Nov. 13 (Bloomberg) -- Tronox Ltd., a producer of titanium dioxide used in plastics and paper, fell the most in more than a year after “weak” demand and lower volumes for its pigments resulted in lower-than-estimated third-quarter revenue.
Tronox dropped 19 percent to $15.18 at the close in New York, the biggest decline since Sept. 26, 2011. The shares have tumbled 37 percent this year.
The company reported a net loss of $16.7 million, or 14 cents a share, compared with net income of $98.9 million, or $1.25, a year earlier, Stamford, Connecticut-based Tronox said today in a statement. Sales rose 4.7 percent to $487.3 million, missing the $610.8 million estimate by Los Angeles-based Imperial Capital LLC.
Tronox posted weaker results than competitors because it’s integrating a mineral-sands operation that it acquired in June from Exxaro Resources Ltd., said Edward Mally, a New York-based analyst at Imperial Capital.
“Tronox was suffering from higher-than-average feedstock costs because of legacy inventories, and it had some undermarket contracts for the sale of feedstocks, so they got squeezed from two sides on that,” Mally said in a telephone interview. “That’s something that will reverse and unwind over the next six months.”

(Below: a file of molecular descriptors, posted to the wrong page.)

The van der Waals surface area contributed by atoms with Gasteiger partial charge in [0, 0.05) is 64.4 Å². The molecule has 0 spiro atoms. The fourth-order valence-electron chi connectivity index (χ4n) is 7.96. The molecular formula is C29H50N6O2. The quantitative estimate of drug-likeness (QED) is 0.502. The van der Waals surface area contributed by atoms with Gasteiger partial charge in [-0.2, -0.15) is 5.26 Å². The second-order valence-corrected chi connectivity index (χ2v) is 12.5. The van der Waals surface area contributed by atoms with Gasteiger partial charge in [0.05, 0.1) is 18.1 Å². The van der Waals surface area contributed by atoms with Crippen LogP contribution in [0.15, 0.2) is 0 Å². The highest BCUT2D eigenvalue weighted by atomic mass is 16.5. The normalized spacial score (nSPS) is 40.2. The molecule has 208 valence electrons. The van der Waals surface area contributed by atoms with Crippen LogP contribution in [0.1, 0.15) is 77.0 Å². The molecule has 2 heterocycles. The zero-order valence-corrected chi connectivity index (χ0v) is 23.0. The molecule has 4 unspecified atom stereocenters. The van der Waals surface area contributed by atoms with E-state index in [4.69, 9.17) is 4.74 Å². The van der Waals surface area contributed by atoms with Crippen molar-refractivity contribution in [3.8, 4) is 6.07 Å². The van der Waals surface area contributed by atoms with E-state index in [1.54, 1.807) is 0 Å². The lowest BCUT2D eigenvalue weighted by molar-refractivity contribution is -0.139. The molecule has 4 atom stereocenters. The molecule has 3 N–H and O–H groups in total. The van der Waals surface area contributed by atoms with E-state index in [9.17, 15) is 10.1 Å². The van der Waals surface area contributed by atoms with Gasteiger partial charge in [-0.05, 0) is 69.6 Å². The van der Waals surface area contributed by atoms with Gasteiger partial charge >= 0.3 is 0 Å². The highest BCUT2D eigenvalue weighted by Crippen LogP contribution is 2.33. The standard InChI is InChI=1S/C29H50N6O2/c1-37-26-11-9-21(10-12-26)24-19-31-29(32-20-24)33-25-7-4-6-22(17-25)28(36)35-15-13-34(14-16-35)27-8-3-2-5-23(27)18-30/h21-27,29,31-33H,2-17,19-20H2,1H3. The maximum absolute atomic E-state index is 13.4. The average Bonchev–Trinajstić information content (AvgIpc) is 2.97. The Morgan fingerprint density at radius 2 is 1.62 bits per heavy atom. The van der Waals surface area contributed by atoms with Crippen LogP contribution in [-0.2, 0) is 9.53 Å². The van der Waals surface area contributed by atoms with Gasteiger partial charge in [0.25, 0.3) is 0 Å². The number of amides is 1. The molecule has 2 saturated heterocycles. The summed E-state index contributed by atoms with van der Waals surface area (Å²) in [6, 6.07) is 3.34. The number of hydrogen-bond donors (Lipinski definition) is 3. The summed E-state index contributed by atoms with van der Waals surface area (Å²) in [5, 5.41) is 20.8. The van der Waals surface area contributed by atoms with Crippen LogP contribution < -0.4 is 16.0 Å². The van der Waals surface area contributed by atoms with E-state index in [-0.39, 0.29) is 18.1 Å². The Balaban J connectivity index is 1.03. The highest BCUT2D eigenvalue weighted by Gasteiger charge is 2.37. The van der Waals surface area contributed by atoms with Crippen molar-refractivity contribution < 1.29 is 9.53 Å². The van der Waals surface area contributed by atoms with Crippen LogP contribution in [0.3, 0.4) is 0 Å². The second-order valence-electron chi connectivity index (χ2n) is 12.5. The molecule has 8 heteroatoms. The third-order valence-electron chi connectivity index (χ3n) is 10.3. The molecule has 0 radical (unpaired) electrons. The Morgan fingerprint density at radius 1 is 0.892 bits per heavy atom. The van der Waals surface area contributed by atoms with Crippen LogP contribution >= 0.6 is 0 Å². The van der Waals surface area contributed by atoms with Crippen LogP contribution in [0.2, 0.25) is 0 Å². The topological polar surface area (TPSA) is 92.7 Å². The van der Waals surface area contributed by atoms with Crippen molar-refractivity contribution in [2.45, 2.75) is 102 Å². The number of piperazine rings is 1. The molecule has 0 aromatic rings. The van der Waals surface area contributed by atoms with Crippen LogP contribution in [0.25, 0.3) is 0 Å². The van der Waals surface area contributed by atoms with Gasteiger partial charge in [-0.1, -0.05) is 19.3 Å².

Sales of pigments, which made up 92 percent of the company’s revenue last year, fell 30 percent to $279.8 million from a year earlier because of lower volumes, particularly in Asia, Tronox said. The company said it slowed production at its pigment plants because of weak demand.
“While demand for our pigment products has been weak, we believe the fundamental conditions underlying the demand for these products have begun to recover and we believe sales will begin to increase next year,” Chairman and Chief Executive Officer Thomas Casey said in the statement.
The company processes ore into titanium dioxide, a white pigment used to add opacity to paper, plastics and paints.
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